One to look out for is what is called 'W' sitting; where a child sits comfortably and happily on the floor with their feet out either side of their bottom and their knees tucked in. It might be their preferred position, but it's really, really bad for them!
Try to encourage them away from this type of position because it really damages their ligaments, their tendons, their bones, even as they're developing. It also makes their whole musculature switch off so that it can't actually activate to support them very well. This can cause really long term problems into their teens and adulthood. So if anything, please try and encourage them away from this position and encourage them to sit cross-legged on the floor instead.
Think about the children that you're teaching and how it relates to them, especially children with additional needs as they may often present with these indicators, so Pilates can have a massive impact on every child in your class.
Let's take the Palazzo; it's one of the best known Pilates exercises and it improves core strength immensely.
I'm going to show you how you can teach this really easily to your class and get some great results. We use videos to demonstrate the moves and the children follow along, learning the moves as we go. We then put all the moves they have learnt into a fun thing with an exciting story. So even the most reluctant children will join in.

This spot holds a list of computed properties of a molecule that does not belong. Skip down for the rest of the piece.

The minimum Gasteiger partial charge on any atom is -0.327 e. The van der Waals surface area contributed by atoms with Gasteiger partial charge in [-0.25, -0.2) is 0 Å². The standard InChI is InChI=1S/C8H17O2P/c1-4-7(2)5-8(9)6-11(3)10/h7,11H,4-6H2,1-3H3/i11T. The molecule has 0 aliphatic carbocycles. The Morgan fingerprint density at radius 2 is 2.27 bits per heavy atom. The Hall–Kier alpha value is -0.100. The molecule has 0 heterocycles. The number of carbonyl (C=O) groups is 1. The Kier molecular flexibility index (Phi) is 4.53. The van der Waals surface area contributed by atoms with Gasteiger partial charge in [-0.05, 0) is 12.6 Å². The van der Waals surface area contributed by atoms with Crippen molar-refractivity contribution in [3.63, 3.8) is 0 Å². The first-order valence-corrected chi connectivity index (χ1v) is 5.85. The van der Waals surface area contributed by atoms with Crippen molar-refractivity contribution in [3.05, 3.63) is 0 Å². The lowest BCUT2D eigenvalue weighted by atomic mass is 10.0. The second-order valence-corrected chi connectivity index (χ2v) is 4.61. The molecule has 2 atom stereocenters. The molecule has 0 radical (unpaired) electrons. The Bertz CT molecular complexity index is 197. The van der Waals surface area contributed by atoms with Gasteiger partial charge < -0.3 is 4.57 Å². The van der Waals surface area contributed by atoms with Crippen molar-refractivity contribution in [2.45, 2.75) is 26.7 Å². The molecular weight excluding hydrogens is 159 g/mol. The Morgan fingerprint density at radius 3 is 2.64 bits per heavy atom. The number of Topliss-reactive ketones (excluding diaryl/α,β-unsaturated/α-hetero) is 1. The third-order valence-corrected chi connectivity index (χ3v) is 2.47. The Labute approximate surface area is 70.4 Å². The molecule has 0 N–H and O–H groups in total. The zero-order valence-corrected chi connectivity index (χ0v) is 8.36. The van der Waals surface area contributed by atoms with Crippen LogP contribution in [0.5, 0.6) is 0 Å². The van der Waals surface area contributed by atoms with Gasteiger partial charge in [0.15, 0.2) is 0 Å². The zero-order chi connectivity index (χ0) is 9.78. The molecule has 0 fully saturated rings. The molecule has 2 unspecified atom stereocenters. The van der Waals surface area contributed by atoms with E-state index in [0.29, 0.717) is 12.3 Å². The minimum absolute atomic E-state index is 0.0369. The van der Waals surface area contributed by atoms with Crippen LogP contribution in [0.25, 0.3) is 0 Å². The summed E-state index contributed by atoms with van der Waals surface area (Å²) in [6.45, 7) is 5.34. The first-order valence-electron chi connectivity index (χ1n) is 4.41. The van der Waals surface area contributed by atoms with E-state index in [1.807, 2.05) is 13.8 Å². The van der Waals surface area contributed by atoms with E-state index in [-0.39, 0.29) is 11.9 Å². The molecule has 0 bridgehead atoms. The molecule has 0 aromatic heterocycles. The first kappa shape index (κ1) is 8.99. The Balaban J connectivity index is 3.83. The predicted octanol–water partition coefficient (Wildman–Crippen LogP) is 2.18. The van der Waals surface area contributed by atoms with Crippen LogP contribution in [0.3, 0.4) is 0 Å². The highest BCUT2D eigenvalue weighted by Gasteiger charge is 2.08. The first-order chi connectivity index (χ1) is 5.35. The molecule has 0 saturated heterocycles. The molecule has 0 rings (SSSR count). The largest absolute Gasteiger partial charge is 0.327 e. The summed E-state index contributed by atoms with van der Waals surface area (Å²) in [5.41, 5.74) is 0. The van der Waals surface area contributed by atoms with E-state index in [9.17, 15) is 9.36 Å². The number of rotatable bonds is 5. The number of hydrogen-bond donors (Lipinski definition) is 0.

Here's the hundred. This one we are lying down on our backs, flexor bent and we start in an easy position, lifting one leg up so that it looks like a square above your hip and then the other leg up to join it, heels and knees are level which is your easiest position. To make it a little bit harder, straighten the legs out, but keep them up quite high and it's easier than going lower.
Decide where you work the best way you feel, it's challenging you but not working too hard.
So let's recap. Legs bent easiest next level extended legs. But higher. Next level lower. OK, and that's the hundred.